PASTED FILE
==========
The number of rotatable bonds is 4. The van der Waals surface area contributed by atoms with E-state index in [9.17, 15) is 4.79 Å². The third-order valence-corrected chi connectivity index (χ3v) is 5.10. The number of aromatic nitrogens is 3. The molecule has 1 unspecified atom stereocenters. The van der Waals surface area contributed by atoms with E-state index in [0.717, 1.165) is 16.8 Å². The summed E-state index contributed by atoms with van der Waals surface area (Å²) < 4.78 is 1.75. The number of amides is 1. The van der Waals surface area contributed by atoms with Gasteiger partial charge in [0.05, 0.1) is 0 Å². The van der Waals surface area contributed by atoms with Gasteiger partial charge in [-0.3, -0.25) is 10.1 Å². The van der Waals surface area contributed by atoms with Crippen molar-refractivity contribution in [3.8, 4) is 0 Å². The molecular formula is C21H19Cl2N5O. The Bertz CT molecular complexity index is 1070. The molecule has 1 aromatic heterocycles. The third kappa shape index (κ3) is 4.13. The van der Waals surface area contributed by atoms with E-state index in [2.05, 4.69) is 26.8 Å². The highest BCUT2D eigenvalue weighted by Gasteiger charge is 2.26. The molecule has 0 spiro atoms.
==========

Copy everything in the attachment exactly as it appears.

The number of rotatable bonds is 4. The van der Waals surface area contributed by atoms with E-state index in [9.17, 15) is 4.79 Å². The third-order valence-corrected chi connectivity index (χ3v) is 5.10. The number of aromatic nitrogens is 3. The molecule has 1 unspecified atom stereocenters. The van der Waals surface area contributed by atoms with E-state index in [0.717, 1.165) is 16.8 Å². The summed E-state index contributed by atoms with van der Waals surface area (Å²) < 4.78 is 1.75. The number of amides is 1. The van der Waals surface area contributed by atoms with Gasteiger partial charge in [0.05, 0.1) is 0 Å². The van der Waals surface area contributed by atoms with Gasteiger partial charge in [-0.3, -0.25) is 10.1 Å². The van der Waals surface area contributed by atoms with Crippen molar-refractivity contribution in [3.8, 4) is 0 Å². The molecular formula is C21H19Cl2N5O. The Bertz CT molecular complexity index is 1070. The molecule has 1 aromatic heterocycles. The third kappa shape index (κ3) is 4.13. The van der Waals surface area contributed by atoms with E-state index in [2.05, 4.69) is 26.8 Å². The highest BCUT2D eigenvalue weighted by Gasteiger charge is 2.26. The molecule has 0 spiro atoms.